Breathing – Proper Breathing Affects Us More Than You Think!

 

How you can breathe your way to good health

 

We all do it on average 20,000 times a day – but are we doing it properly?

While most of us never give breathing a second thought, the way you breathe affects both your physical and mental wellbeing.

Breathing properly can reduce your stress levels, improve your workouts and boost your immunity to infections and illnesses.

Poor breathing can lead to panic attacks and even conditions like insomnia and depression.

 

Why is breathing properly important?

 

Breathing correctly means that our bodies are being supplied with the right amount of oxygen, replenishing our brain and other vital organs with essential nutrients.

If you are not breathing correctly, your body can be robbed of oxygen, leading to all sorts of different conditions.

Your skin can suffer as it is not receiving enough fresh oxygenated blood, your muscles can tire easily during a workout as they are not getting the right amount of oxygen and you can feel constantly tired and lethargic because there are not enough vital nutrients being carried in the blood.

Breathing incorrectly can also affect the levels of carbon dioxide – or CO2 – in the blood. While oxygen is important for our bodies to function properly, CO2 is just as vital.

We need a balance of oxygen andcarbon dioxide. If we breathe too fast, we breathe off too much carbon dioxide, which, in turn, will make your whole system too alkaline.

A certain level of CO2 is necessary for your cells to maintain the correct level of acidity and to function properly.

 

What effect does breathing incorrectly have on my health?

 

 

When we are babies, we all take deep, relaxing breaths from our abdomen – watch your children when they are asleep to see how their stomach rises and falls rather than their chest.

As we get older, stress often changes the way we breathe. When we are stressed, our bodies operate on the ‘fight or flight’ response to whatever is scaring us. This means we take short sharp breaths to help prepare for the ‘fight’ we will have to face.

But prolonged periods of stress mean we constantly breathe like this, only ever using the top third of our lungs. This causes us to breathe as if we were permanently hyperventilating. Sitting hunched over a lap top and getting tired and stressed will make us more likely to breathe with our chests rather than from our abdomen … us even more stressed!

This leads to a poor exchange of oxygen and CO2 in the bloodstream, depriving our bodies of both vital gases.

The physiological effect of a lack of CO2 can make you feel ‘spaced out’ and can lead to panic attacks, insomnia, dizziness and extreme fatigue, while lack of oxygen can rob your organs and muscles of a proper blood flow. Hyperventilating also increases the heart rate, leading to palpitations and contributes to feelings of anxiety and being out of control.

Stop NOW and check your breathing … see just how more relaxed you become in just a few minutes by breathing correctly and how the muscles in your neck, shoulders and back all become less tense.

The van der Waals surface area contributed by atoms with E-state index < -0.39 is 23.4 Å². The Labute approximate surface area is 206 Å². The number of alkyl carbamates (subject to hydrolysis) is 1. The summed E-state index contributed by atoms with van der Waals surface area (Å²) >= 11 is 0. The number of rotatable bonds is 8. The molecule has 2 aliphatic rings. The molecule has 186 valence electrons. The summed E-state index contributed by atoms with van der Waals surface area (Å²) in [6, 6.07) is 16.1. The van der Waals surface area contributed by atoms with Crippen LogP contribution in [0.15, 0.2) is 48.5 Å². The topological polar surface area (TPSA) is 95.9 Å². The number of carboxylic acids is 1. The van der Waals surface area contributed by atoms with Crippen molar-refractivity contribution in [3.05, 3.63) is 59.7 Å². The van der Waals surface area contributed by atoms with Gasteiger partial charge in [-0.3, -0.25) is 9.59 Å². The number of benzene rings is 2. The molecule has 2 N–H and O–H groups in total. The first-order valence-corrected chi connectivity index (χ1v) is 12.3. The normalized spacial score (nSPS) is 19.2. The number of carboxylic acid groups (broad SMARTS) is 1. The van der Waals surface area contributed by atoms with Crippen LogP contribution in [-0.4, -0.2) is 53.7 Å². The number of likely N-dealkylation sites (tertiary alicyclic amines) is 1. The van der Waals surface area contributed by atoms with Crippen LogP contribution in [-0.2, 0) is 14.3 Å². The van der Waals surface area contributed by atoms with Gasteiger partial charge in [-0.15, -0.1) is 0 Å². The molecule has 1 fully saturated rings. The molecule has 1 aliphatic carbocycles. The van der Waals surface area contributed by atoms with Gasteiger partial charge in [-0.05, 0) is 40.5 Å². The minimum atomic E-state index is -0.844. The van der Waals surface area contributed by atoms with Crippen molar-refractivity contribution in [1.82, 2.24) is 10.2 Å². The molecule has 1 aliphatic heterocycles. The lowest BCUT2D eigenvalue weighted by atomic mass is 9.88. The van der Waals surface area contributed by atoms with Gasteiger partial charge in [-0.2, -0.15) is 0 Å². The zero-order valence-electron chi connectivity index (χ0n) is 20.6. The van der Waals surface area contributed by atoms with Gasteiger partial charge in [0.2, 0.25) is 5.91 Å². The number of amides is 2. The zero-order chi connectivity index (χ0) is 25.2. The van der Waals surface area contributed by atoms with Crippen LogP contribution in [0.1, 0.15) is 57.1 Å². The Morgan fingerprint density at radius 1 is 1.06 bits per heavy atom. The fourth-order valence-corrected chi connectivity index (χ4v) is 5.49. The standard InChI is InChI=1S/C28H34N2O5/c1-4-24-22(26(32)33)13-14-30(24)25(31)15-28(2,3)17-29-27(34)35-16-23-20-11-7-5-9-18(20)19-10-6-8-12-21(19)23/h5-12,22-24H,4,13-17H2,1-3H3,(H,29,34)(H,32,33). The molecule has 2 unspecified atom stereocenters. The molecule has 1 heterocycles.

How can I breathe correctly?

To breathe properly, you need to use your diaphragm, the large sheet-like muscle that lies at the bottom of the chest cavity.

To find your diaphragm, sit comfortably or lie on your back on the floor. Place your left hand on your upper chest and your right hand on your abdomen, in the ‘gap’ of your rib cage.

When you breathe in and out, your left hand should remain still and only your right hand should move up and down. If your left hand is moving, your breathing is too shallow and you are not using your diaphragm as you should.

Try to alter your breathing so only your right hand moves as you do so.

Click on this link to see how you can train yourself to breathe correctly – http://www.youtube.com/watch?v=chYUlKgQAzM.

Try to slow your breathing down to eight to ten cycles per minute without breathing from your upper chest area. Aim to breathe slowly and smoothly.

Slow, rhythmic breathing will help regulate the flow of oxygen and CO2, slow the heart rate – easing anxiety – and ensure your circulation is carrying the optimum amount of nutrients around the body.

Regulating your breathing will also help boost your performance during aerobic exercise as your muscles will be fully replenished with the right amounts of energy-giving oxygen.

Practice this exercise for a minimum of five minutes at a time, at least two or three times a day.  You’ve probably been breathing improperly for a long time, so it may take awhile to retrain your body to breathe properly without you thinking about it.  Some exercise techniques such as yoga, Pilates, and tai chi stress proper breathing techniques and can be particularly helpful in training your body to breathe correctly.

We have a fantastic yoga teacher at the Avenue Clinic if you would like to take some classes. Heather’s website can be found at heather@aerodynamicyoga.co.uk she will be delighted to chat to you about what she can offer to help you relax.

 

 

 

 

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